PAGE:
Friday, May 29, 2015

APA Basics, Part One

This blog post is the first of a two-part series that will cover some basic rules of APA (American Psychological Association) documentation style; I’ll call it APA 101.


     The American Psychological Association’s APA style website defines APA style as “the editorial style that many of the social and behavioral sciences have adopted to present written material in the field” (“About APA Style,” para. 3). APA style includes many rules. The Thesis Office divides these into rules covering formatting, or how things look on the page, and rules about style, or the method of giving credit to sources (system of acknowledgment). APA also provides rules regarding some language or wording best practices—I’ll cover those aspects in the second part of this series.
Note of Caution for NIU Thesis/Dissertation Writers

     The Thesis Office has adopted APA as the Graduate School’s default documentation style, though different disciplines will require different documentation styles. All formatting, however, regardless of any documentation style’s rules, must conform to the Thesis Office’s specifications, which do deviate somewhat from other styles. For example, while APA style calls for double-spaced entries on the reference list, the NIU thesis or dissertation formatting rules do not. In addition, the NIU rules for headings are different than what you see in this post, which follows APA format. (See the appropriate Format Guidelines on our website for more information.)

Differences Between Reference List and Body Text

     APA style is intricate, especially in that its rules apply differently depending on whether a source is attributed in the run of the text, in a parenthetical citation, or on the reference list only. (Reminder: a reference list is different than a bibliography. Reference lists contain all sources cited in the body of the paper, and only those sources, while a bibliography includes sources cited as well as consulted.) For instance, source titles, such as journal articles, books, news articles, and web pages, should be typed using sentence-style capitalization on the reference list. Sentence-style capitalizes only the first word of the item and any proper nouns, just like writing a sentence. The first word following a colon is capitalized too. Here is one example of how an article title looks on an APA reference list:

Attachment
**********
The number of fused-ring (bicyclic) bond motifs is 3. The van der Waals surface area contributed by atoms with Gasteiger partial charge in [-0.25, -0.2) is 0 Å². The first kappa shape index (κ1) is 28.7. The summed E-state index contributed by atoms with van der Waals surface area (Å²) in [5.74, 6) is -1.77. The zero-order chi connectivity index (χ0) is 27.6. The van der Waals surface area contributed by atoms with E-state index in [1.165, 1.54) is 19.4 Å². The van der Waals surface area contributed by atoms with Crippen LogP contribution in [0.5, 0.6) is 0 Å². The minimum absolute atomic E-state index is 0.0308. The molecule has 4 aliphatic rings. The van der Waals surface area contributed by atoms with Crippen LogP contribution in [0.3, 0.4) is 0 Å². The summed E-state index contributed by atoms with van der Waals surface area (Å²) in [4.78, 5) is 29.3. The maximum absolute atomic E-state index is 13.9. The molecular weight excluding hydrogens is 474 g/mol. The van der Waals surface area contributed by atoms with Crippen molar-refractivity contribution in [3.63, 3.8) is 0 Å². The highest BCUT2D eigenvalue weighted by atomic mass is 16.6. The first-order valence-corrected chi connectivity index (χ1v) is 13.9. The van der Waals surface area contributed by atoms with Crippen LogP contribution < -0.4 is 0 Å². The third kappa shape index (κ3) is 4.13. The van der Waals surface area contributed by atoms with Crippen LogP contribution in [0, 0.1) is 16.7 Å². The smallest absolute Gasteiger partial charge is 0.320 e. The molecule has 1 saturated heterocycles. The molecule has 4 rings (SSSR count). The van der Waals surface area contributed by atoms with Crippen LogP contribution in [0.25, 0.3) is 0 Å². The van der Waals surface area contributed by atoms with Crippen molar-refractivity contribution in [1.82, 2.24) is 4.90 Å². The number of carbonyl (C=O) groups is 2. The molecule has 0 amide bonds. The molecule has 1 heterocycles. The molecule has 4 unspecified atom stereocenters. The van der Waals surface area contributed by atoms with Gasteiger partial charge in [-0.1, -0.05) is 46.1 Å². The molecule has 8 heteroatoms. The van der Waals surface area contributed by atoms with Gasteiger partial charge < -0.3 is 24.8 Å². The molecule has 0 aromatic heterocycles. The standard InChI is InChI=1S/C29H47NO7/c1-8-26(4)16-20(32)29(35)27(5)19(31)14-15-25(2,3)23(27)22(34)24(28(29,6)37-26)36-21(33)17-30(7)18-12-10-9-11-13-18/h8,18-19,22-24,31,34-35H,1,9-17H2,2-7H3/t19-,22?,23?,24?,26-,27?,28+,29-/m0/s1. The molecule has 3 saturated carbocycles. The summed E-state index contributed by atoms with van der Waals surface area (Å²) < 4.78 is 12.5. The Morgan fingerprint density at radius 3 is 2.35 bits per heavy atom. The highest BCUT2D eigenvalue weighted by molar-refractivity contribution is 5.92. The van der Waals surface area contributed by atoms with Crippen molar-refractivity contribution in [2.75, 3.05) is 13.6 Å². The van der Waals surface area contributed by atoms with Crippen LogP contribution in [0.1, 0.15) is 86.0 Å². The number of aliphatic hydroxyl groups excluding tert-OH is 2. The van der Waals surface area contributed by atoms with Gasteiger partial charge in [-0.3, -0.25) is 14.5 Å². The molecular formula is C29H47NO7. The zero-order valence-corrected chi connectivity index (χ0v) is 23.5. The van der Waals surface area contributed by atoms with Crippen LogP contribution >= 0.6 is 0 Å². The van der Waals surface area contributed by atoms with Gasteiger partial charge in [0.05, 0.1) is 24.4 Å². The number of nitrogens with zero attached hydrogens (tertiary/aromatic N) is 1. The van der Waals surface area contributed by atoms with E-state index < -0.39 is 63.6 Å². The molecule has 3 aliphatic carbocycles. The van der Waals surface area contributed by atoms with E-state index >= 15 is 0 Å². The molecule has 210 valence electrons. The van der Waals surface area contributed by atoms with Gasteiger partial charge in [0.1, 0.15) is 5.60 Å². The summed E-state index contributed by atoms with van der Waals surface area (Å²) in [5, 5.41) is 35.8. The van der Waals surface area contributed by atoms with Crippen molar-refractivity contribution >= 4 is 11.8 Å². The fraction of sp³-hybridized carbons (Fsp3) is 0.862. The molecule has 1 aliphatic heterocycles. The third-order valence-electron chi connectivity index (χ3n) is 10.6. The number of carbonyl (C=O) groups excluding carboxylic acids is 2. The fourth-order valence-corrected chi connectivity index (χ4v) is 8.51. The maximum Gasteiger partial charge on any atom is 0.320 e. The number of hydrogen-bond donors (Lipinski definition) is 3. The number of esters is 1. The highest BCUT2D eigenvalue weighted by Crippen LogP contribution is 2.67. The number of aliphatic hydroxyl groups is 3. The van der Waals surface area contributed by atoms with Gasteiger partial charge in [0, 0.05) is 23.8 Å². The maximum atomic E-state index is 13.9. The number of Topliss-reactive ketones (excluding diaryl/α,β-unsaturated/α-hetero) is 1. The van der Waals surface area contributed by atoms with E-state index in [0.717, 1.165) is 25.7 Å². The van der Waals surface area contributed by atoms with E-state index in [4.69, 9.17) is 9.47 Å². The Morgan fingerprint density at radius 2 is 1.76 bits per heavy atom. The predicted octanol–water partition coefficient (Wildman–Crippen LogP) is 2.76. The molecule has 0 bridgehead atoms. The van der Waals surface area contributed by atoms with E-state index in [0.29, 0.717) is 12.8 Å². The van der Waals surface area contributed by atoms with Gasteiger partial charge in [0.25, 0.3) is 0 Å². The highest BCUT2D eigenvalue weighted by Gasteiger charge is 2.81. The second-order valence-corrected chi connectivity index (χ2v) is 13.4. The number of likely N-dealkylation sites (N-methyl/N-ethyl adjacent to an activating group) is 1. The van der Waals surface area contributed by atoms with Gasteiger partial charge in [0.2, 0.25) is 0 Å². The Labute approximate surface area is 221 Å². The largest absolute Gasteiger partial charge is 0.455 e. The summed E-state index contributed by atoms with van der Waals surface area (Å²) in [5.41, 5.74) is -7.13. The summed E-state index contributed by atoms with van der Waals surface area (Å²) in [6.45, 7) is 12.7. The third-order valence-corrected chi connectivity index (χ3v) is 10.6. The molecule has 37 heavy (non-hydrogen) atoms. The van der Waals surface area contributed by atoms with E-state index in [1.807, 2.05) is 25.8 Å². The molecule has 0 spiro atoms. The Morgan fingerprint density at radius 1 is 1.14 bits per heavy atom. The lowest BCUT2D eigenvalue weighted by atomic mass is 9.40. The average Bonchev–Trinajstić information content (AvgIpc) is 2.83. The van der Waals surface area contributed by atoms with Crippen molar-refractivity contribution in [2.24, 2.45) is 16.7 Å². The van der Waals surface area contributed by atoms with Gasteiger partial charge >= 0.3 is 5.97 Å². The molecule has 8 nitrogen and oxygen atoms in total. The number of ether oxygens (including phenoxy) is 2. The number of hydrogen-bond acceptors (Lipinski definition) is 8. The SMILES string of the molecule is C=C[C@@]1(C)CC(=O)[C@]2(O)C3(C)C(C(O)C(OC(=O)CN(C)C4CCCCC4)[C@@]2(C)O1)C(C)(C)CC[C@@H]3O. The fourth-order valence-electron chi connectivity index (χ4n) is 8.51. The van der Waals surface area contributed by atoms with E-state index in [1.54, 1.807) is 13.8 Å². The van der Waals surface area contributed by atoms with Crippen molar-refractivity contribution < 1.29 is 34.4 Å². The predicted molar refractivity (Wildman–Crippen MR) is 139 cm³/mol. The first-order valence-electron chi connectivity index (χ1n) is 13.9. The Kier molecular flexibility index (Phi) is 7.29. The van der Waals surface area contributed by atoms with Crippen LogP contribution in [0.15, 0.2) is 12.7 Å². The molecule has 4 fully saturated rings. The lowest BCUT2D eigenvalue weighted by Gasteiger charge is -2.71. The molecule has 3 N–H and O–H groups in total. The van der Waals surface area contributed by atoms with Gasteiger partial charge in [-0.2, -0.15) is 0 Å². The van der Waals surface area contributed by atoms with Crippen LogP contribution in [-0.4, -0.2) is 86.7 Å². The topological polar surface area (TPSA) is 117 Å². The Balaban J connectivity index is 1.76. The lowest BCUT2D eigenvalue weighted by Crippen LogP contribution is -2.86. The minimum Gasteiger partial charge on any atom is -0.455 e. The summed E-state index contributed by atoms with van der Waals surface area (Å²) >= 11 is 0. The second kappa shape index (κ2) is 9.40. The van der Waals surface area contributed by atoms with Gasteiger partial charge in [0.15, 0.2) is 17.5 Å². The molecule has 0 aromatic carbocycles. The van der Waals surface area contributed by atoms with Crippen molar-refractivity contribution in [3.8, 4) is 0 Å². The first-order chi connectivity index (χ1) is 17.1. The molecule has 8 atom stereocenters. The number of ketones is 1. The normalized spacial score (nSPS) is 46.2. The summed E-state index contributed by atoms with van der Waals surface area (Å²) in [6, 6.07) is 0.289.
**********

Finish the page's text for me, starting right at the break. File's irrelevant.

Gaze patterns when looking at emotional pictures: Motivationally biased attention.

Note the absence of quotation marks.

     However, if any source title is mentioned in-text, it takes title-style capitalization, or the use of upper case letters for all main words. However, most citations in the body of an APA document will not include the title at all, as APA calls for concise signal phrases, with only the author or authors’ last name/s followed by the year of publication in parentheses. If used in-text, article and other shorter work titles are enclosed in quotation marks; book and journal titles are italicized.
On the reference list, large work titles are still italicized; but shorter works, such as articles and essays, are no longer enclosed in quotation marks, as shown above. One other tidbit about journals: ONLY journal titles take title-style capitalization on a reference list. In addition, the journal’s volume number is italicized, but not its issue number.
Stick with me. We’ll talk about authors now, an important topic!

Rules Concerning Authors

     Authors are mentioned in-text by last name only, but reference lists always include author’s last name followed by first initial, and these are always in inverted name order, such as the following: Roosevelt, T.

     Many sources have more than one author, and there are rules for those situations, too. All author names up to and including a seventh author are listed on the references page, and each is separated by a comma. If there are more than seven authors, though, the first six are listed, separated by commas, followed by three ellipses before the last author’s name, in inverted name order.

     The rules for citing coauthored works involve the word “and” and its shorthand symbol, the ampersand (&).  The ampersand should never be used in ordinary text, only in parenthetical citations and on the reference list. In the run of the text, always write out “and.” See the following (fictional) examples:

     In the body of the text:
Juarez and Johns (2012) have argued that textbooks are outdated for use in the classroom.
            The authors claimed that textbook use is no longer relevant (Juarez & Johns, 2012).
     Reference list entry:  
Juarez, M., & Johns, P. J. (2012). Books are outdated. New York, NY: Ross.

Best Sources of Help

     The best resource to have on hand is the Publication Manual of the American Psychological Association (6th edition), of course, but you’ll find helpful information, including frequently asked questions and an introductory tutorial, on the APA Style website.

Coming soon: APA 102! Don’t forget—you can subscribe to this blog and never miss a post.

Thursday, May 14, 2015

Upcoming Workshop for Engineering Students

The Graduate School is excited to announce an upcoming workshop specifically designed to provide support for thesis writers in the following field: College of Engineering and Engineering Technology.